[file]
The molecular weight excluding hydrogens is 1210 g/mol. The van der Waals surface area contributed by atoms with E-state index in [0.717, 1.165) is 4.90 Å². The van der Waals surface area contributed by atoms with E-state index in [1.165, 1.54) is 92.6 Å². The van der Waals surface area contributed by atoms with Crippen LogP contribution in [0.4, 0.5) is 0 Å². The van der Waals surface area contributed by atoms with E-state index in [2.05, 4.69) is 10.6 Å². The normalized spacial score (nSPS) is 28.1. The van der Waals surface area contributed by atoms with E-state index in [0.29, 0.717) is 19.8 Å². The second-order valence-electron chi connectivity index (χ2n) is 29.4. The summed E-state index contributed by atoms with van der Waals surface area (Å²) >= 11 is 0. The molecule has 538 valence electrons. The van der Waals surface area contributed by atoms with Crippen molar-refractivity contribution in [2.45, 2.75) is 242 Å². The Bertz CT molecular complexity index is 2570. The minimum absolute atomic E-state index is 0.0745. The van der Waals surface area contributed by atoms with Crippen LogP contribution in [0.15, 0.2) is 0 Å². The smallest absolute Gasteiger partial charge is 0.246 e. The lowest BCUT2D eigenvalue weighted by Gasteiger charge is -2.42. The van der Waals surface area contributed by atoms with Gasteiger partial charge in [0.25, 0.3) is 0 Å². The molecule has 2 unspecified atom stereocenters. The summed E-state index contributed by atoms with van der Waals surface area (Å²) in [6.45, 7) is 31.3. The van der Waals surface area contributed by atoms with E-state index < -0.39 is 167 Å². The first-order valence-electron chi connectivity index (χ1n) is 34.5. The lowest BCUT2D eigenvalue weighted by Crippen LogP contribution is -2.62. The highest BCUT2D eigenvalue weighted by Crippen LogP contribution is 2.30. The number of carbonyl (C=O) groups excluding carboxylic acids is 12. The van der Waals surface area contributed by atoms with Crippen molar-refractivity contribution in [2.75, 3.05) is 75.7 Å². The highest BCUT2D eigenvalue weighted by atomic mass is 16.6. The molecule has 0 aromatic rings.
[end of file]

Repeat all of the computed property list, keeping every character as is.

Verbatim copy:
The molecular weight excluding hydrogens is 1210 g/mol. The van der Waals surface area contributed by atoms with E-state index in [0.717, 1.165) is 4.90 Å². The van der Waals surface area contributed by atoms with E-state index in [1.165, 1.54) is 92.6 Å². The van der Waals surface area contributed by atoms with Crippen LogP contribution in [0.4, 0.5) is 0 Å². The van der Waals surface area contributed by atoms with E-state index in [2.05, 4.69) is 10.6 Å². The normalized spacial score (nSPS) is 28.1. The van der Waals surface area contributed by atoms with E-state index in [0.29, 0.717) is 19.8 Å². The second-order valence-electron chi connectivity index (χ2n) is 29.4. The summed E-state index contributed by atoms with van der Waals surface area (Å²) >= 11 is 0. The molecule has 538 valence electrons. The van der Waals surface area contributed by atoms with Crippen molar-refractivity contribution in [2.45, 2.75) is 242 Å². The Bertz CT molecular complexity index is 2570. The minimum absolute atomic E-state index is 0.0745. The van der Waals surface area contributed by atoms with Crippen LogP contribution in [0.15, 0.2) is 0 Å². The smallest absolute Gasteiger partial charge is 0.246 e. The lowest BCUT2D eigenvalue weighted by Gasteiger charge is -2.42. The van der Waals surface area contributed by atoms with Gasteiger partial charge in [0.25, 0.3) is 0 Å². The molecule has 2 unspecified atom stereocenters. The summed E-state index contributed by atoms with van der Waals surface area (Å²) in [6.45, 7) is 31.3. The van der Waals surface area contributed by atoms with E-state index < -0.39 is 167 Å². The first-order valence-electron chi connectivity index (χ1n) is 34.5. The lowest BCUT2D eigenvalue weighted by Crippen LogP contribution is -2.62. The highest BCUT2D eigenvalue weighted by Crippen LogP contribution is 2.30. The number of carbonyl (C=O) groups excluding carboxylic acids is 12. The van der Waals surface area contributed by atoms with Crippen molar-refractivity contribution in [2.75, 3.05) is 75.7 Å². The highest BCUT2D eigenvalue weighted by atomic mass is 16.6. The molecule has 0 aromatic rings.